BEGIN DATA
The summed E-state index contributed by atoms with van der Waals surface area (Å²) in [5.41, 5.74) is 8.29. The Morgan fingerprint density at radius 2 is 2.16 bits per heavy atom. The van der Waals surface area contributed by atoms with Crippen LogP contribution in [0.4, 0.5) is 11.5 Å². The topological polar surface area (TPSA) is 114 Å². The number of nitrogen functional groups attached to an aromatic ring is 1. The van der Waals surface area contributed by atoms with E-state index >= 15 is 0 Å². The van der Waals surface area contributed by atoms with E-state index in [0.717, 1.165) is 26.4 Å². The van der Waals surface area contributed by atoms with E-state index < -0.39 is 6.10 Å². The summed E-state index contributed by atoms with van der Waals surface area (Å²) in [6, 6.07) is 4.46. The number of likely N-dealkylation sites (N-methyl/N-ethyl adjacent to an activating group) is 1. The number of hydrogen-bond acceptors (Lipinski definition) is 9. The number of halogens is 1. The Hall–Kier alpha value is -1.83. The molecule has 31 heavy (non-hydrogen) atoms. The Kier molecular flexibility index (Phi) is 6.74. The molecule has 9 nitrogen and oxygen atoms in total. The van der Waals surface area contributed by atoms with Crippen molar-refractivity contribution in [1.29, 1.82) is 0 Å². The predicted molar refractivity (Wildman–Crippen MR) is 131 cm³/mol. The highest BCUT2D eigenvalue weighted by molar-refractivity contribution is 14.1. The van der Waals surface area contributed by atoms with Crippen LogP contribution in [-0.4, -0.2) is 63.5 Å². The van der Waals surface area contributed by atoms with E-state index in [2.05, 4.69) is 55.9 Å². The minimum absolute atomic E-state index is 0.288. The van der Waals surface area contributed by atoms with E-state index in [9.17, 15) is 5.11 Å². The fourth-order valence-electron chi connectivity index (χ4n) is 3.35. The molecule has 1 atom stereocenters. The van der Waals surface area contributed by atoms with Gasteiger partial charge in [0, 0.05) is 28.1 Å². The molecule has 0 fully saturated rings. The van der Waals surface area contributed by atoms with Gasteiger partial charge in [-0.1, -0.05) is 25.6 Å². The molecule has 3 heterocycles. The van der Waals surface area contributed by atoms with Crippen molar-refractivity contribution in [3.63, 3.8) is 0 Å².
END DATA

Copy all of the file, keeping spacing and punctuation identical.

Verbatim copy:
The summed E-state index contributed by atoms with van der Waals surface area (Å²) in [5.41, 5.74) is 8.29. The Morgan fingerprint density at radius 2 is 2.16 bits per heavy atom. The van der Waals surface area contributed by atoms with Crippen LogP contribution in [0.4, 0.5) is 11.5 Å². The topological polar surface area (TPSA) is 114 Å². The number of nitrogen functional groups attached to an aromatic ring is 1. The van der Waals surface area contributed by atoms with E-state index >= 15 is 0 Å². The van der Waals surface area contributed by atoms with E-state index in [0.717, 1.165) is 26.4 Å². The van der Waals surface area contributed by atoms with E-state index < -0.39 is 6.10 Å². The summed E-state index contributed by atoms with van der Waals surface area (Å²) in [6, 6.07) is 4.46. The number of likely N-dealkylation sites (N-methyl/N-ethyl adjacent to an activating group) is 1. The number of hydrogen-bond acceptors (Lipinski definition) is 9. The number of halogens is 1. The Hall–Kier alpha value is -1.83. The molecule has 31 heavy (non-hydrogen) atoms. The Kier molecular flexibility index (Phi) is 6.74. The molecule has 9 nitrogen and oxygen atoms in total. The van der Waals surface area contributed by atoms with Crippen molar-refractivity contribution in [1.29, 1.82) is 0 Å². The predicted molar refractivity (Wildman–Crippen MR) is 131 cm³/mol. The highest BCUT2D eigenvalue weighted by molar-refractivity contribution is 14.1. The van der Waals surface area contributed by atoms with Crippen LogP contribution in [-0.4, -0.2) is 63.5 Å². The van der Waals surface area contributed by atoms with E-state index in [2.05, 4.69) is 55.9 Å². The minimum absolute atomic E-state index is 0.288. The van der Waals surface area contributed by atoms with E-state index in [9.17, 15) is 5.11 Å². The fourth-order valence-electron chi connectivity index (χ4n) is 3.35. The molecule has 1 atom stereocenters. The van der Waals surface area contributed by atoms with Gasteiger partial charge in [0, 0.05) is 28.1 Å². The molecule has 0 fully saturated rings. The van der Waals surface area contributed by atoms with Gasteiger partial charge in [-0.1, -0.05) is 25.6 Å². The molecule has 3 heterocycles. The van der Waals surface area contributed by atoms with Crippen molar-refractivity contribution in [3.63, 3.8) is 0 Å².